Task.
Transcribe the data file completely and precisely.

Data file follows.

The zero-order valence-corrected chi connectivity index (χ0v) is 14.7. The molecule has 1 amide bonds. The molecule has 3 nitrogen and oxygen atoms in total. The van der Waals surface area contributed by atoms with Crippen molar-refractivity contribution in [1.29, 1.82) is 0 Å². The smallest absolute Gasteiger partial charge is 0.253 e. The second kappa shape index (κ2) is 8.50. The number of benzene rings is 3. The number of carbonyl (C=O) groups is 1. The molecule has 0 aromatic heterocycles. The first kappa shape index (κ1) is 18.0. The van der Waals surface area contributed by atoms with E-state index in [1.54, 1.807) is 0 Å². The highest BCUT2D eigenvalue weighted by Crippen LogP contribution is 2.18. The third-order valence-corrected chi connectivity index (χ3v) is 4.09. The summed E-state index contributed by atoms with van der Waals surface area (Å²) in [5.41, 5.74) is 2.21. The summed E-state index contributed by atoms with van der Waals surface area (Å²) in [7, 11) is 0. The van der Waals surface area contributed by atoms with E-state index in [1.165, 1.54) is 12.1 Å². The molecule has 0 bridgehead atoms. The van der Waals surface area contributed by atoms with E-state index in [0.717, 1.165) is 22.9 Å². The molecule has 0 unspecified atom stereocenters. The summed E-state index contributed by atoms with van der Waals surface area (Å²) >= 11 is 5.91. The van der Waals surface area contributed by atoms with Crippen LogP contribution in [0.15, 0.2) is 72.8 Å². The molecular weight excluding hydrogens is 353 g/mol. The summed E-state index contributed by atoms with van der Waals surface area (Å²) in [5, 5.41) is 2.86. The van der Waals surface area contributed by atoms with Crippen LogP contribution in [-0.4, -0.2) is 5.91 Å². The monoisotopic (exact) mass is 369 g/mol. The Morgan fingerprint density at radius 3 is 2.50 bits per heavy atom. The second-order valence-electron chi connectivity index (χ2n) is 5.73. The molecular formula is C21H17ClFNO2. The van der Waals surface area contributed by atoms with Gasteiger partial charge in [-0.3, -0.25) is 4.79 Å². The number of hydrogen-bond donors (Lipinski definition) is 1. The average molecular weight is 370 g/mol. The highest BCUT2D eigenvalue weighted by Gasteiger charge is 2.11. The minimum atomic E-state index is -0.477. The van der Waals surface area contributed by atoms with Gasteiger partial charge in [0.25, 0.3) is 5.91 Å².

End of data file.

The zero-order valence-corrected chi connectivity index (χ0v) is 14.7. The molecule has 1 amide bonds. The molecule has 3 nitrogen and oxygen atoms in total. The van der Waals surface area contributed by atoms with Crippen molar-refractivity contribution in [1.29, 1.82) is 0 Å². The smallest absolute Gasteiger partial charge is 0.253 e. The second kappa shape index (κ2) is 8.50. The number of benzene rings is 3. The number of carbonyl (C=O) groups is 1. The molecule has 0 aromatic heterocycles. The first kappa shape index (κ1) is 18.0. The van der Waals surface area contributed by atoms with E-state index in [1.54, 1.807) is 0 Å². The highest BCUT2D eigenvalue weighted by Crippen LogP contribution is 2.18. The third-order valence-corrected chi connectivity index (χ3v) is 4.09. The summed E-state index contributed by atoms with van der Waals surface area (Å²) in [5.41, 5.74) is 2.21. The summed E-state index contributed by atoms with van der Waals surface area (Å²) in [7, 11) is 0. The van der Waals surface area contributed by atoms with E-state index in [1.165, 1.54) is 12.1 Å². The molecule has 0 bridgehead atoms. The van der Waals surface area contributed by atoms with E-state index in [0.717, 1.165) is 22.9 Å². The molecule has 0 unspecified atom stereocenters. The summed E-state index contributed by atoms with van der Waals surface area (Å²) >= 11 is 5.91. The van der Waals surface area contributed by atoms with Crippen LogP contribution in [0.15, 0.2) is 72.8 Å². The molecular weight excluding hydrogens is 353 g/mol. The summed E-state index contributed by atoms with van der Waals surface area (Å²) in [5, 5.41) is 2.86. The van der Waals surface area contributed by atoms with Crippen LogP contribution in [-0.4, -0.2) is 5.91 Å². The monoisotopic (exact) mass is 369 g/mol. The Morgan fingerprint density at radius 3 is 2.50 bits per heavy atom. The second-order valence-electron chi connectivity index (χ2n) is 5.73. The molecular formula is C21H17ClFNO2. The van der Waals surface area contributed by atoms with Gasteiger partial charge in [-0.3, -0.25) is 4.79 Å². The number of hydrogen-bond donors (Lipinski definition) is 1. The average molecular weight is 370 g/mol. The highest BCUT2D eigenvalue weighted by Gasteiger charge is 2.11. The minimum atomic E-state index is -0.477. The van der Waals surface area contributed by atoms with Gasteiger partial charge in [0.25, 0.3) is 5.91 Å².